"Reporters down south?" Just a reminder, Governor, you are no longer "down south" where you were covered as a mere local district attorney and protected. You are now on the statewide stage, dealing with all kinds of pain in the ass people--like us--who want to know who really is running our state.

As we've pointed out the past two years, that is not the case with a number of "reporters" from "down south" whose bias in favor of this administration has left them eating our dust and that of others "up north" when it comes to telling the true narrative of governmental power.

Based on the evidence, Guv, your denials about McCleskey simply don't ring true. And if they are true, then send him packing so we can see that you are indeed the independent executive you claim to be. But before you show us, you might want to let your fellow Republicans know--especially the ones afraid to talk to the press out of fear of reprisal.

Before we go any further, let's be clear. On its surface the scandal is about emails and government transparency. But the larger issue is the operation of a shadow government by a non-elected official. It is that matter that needs to command the attention of the Governor, the media and the public.


At the root of the problem is Martinez's decision to turn over tremendous power to McCleskey who has no official role in the government, but is a political operative of long tenure known for his harsh tactics on the campaign trail. He played a major role in getting Martinez elected in 2010, but now the question is whether he will be instrumental in bringing her down.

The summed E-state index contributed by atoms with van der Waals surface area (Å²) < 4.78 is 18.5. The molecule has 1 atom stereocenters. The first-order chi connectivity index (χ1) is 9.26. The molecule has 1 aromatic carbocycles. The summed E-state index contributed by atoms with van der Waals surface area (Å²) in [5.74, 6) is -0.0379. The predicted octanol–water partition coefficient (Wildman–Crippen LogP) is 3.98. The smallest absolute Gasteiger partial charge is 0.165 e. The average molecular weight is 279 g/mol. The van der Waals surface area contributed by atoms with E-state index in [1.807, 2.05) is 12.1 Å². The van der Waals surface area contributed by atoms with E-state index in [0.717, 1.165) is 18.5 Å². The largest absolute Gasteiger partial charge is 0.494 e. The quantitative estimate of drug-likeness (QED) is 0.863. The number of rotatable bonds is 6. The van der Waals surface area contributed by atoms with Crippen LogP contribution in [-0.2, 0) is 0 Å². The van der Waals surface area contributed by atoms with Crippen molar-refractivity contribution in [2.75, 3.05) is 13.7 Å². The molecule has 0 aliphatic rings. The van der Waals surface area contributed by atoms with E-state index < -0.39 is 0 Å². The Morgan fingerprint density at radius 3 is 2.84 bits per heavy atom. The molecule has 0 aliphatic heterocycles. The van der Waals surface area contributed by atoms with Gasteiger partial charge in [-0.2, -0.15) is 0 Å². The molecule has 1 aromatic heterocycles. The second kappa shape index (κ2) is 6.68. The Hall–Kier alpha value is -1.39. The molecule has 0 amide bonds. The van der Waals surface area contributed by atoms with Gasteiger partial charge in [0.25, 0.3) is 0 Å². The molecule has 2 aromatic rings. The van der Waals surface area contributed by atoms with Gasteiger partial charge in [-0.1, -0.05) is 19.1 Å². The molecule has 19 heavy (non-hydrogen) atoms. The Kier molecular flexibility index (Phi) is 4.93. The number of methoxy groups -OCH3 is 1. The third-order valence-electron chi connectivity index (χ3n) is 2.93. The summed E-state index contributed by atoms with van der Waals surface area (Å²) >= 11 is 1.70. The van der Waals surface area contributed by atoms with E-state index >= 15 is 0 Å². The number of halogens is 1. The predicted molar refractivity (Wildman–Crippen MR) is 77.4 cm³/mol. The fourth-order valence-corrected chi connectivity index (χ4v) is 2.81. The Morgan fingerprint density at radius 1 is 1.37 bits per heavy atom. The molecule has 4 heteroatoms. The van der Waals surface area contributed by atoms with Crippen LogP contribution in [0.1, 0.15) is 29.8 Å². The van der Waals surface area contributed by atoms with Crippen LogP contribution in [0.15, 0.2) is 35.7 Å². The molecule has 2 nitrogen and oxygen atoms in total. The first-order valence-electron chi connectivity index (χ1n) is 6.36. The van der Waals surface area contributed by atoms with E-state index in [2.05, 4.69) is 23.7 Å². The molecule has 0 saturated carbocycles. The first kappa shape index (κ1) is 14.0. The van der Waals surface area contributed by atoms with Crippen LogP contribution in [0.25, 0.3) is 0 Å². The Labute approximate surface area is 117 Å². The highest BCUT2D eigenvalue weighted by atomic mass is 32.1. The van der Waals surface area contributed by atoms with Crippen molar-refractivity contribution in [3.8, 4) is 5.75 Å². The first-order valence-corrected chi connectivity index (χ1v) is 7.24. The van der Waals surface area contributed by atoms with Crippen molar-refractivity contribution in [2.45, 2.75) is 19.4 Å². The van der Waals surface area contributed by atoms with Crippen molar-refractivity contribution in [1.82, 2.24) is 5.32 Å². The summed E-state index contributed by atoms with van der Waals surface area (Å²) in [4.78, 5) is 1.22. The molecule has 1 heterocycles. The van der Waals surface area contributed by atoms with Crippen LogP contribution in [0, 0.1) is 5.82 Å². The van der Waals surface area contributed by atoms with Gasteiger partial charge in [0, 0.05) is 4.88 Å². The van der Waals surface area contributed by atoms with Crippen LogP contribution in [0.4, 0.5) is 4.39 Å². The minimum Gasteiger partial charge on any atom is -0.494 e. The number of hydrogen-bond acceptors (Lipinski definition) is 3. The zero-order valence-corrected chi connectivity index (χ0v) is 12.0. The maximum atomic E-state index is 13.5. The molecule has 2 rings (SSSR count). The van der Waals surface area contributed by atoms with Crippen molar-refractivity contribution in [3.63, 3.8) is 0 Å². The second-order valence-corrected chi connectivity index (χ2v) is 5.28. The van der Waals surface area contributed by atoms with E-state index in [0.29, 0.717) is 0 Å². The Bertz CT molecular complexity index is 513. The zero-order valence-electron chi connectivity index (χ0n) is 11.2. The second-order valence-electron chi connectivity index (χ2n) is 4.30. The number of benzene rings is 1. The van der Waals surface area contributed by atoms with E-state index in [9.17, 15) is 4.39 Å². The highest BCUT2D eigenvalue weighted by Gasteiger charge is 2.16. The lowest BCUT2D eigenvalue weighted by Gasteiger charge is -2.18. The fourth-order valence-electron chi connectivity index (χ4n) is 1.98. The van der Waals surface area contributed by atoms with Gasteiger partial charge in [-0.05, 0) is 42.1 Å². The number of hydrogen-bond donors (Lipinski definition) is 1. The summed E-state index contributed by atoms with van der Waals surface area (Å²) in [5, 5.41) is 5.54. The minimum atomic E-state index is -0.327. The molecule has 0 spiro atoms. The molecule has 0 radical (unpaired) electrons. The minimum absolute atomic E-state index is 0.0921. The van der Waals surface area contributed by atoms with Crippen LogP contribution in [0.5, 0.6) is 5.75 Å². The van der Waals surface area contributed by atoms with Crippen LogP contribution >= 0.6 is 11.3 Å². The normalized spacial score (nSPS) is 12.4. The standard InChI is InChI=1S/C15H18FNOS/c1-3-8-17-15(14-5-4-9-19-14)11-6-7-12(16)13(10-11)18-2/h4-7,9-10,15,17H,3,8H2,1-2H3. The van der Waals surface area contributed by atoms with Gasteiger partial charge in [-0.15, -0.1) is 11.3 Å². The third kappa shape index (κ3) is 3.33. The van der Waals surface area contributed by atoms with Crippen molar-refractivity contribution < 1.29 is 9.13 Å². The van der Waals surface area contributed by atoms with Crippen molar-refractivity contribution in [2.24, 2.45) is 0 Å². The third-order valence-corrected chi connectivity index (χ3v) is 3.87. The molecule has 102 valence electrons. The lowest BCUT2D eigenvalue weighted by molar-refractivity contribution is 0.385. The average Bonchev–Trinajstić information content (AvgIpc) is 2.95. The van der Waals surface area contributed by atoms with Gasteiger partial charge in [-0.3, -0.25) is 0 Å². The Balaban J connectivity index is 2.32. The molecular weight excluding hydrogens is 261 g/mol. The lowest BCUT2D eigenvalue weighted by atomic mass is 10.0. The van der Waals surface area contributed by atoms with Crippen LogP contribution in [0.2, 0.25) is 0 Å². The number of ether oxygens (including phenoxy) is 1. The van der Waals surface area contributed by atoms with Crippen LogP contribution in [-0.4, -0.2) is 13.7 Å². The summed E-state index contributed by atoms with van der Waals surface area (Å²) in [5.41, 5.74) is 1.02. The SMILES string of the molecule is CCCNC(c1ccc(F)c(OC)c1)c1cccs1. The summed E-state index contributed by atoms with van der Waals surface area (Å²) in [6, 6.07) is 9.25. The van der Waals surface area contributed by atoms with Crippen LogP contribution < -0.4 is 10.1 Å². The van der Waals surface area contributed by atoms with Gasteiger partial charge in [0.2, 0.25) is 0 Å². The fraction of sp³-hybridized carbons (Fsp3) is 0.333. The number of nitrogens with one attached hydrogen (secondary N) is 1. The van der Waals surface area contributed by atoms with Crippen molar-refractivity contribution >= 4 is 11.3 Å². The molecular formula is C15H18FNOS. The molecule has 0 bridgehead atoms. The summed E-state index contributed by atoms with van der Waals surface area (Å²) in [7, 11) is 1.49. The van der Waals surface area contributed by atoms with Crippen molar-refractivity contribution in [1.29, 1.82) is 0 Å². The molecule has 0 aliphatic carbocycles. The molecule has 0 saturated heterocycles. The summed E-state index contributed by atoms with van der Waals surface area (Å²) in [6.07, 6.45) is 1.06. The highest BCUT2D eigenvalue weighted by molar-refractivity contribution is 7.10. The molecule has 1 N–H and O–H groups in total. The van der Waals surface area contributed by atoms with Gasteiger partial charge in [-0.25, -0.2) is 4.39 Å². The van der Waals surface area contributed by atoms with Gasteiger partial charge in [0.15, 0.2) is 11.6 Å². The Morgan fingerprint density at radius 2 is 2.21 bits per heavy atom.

McCleskey, who runs Susana PAC, has been dubbed New Mexico's Karl Rove, after the tough-minded Bush advisor. He is also known as "The Fifth Floor." That's a reference to the Governor's office being on the fourth floor--the top floor of the Santa Fe Roundhouse--and McCleskey occupying a metaphorical "Fifth Floor" where the real power resides.

McCleskey has deep ties to the Republican National Committee whose philosophical footprint has been deep in this administration. McCleskey's political associates include the aforementioned Rove, and lawyer and GOP National Committeeman Pat Rogers who played a key role in the US attorney scandal that engulfed US Senator Pete Domenici and Congresswoman Heather Wilson. Rogers and McCleskey have close ties to lawyer/lobbyist Mickey Barnett, a longtime player in state GOP politics. Informed sources say that these personalities, in addition to McCleskey, constitute the "shadow government" we refer to.

Already two Democratic legislators have started the legal drumbeat, asking the attorney general to investigate the controversial emails to determine if they violate the law (Their letter is here). As a result, McCleskey is now becoming a known political figure--no longer able to operate in the shadows. It is going to cost Martinez political capital to defend him--and to keep him. Her foes will make sure of that. We asked one of our Alligators to sum up the situation and they came with this:

What we have is a shadow government and what you see before the TV cameras is all for show. The real business of the state takes places behind the scenes in the shadows, where no one--especially the tax-paying public--is not supposed to see what is really going on.

Even the mild-mannered director of the state's leading transparency group could not hold back: